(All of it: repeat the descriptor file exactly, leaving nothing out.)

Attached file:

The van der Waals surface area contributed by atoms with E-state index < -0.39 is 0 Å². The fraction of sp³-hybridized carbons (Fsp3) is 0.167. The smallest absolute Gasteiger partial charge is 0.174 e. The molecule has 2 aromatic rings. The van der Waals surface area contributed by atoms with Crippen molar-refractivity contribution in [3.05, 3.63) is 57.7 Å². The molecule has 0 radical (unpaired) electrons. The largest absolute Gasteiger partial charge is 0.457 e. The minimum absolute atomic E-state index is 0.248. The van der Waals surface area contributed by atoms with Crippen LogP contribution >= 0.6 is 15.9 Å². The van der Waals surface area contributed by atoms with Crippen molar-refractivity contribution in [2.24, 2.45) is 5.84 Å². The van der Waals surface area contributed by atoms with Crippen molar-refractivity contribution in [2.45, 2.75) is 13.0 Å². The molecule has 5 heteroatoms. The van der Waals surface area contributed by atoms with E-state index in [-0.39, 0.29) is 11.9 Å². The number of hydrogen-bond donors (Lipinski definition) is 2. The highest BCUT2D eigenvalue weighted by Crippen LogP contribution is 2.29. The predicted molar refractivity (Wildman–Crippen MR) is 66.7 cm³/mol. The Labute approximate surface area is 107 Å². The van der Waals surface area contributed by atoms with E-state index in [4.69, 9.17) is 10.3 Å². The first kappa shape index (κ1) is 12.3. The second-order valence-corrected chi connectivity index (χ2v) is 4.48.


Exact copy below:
The van der Waals surface area contributed by atoms with E-state index < -0.39 is 0 Å². The fraction of sp³-hybridized carbons (Fsp3) is 0.167. The smallest absolute Gasteiger partial charge is 0.174 e. The molecule has 2 aromatic rings. The van der Waals surface area contributed by atoms with Crippen molar-refractivity contribution in [3.05, 3.63) is 57.7 Å². The molecule has 0 radical (unpaired) electrons. The largest absolute Gasteiger partial charge is 0.457 e. The minimum absolute atomic E-state index is 0.248. The van der Waals surface area contributed by atoms with Crippen LogP contribution >= 0.6 is 15.9 Å². The van der Waals surface area contributed by atoms with Crippen molar-refractivity contribution in [2.24, 2.45) is 5.84 Å². The van der Waals surface area contributed by atoms with Crippen molar-refractivity contribution in [2.45, 2.75) is 13.0 Å². The molecule has 5 heteroatoms. The van der Waals surface area contributed by atoms with E-state index in [-0.39, 0.29) is 11.9 Å². The number of hydrogen-bond donors (Lipinski definition) is 2. The highest BCUT2D eigenvalue weighted by Crippen LogP contribution is 2.29. The predicted molar refractivity (Wildman–Crippen MR) is 66.7 cm³/mol. The Labute approximate surface area is 107 Å². The van der Waals surface area contributed by atoms with E-state index in [4.69, 9.17) is 10.3 Å². The first kappa shape index (κ1) is 12.3. The second-order valence-corrected chi connectivity index (χ2v) is 4.48.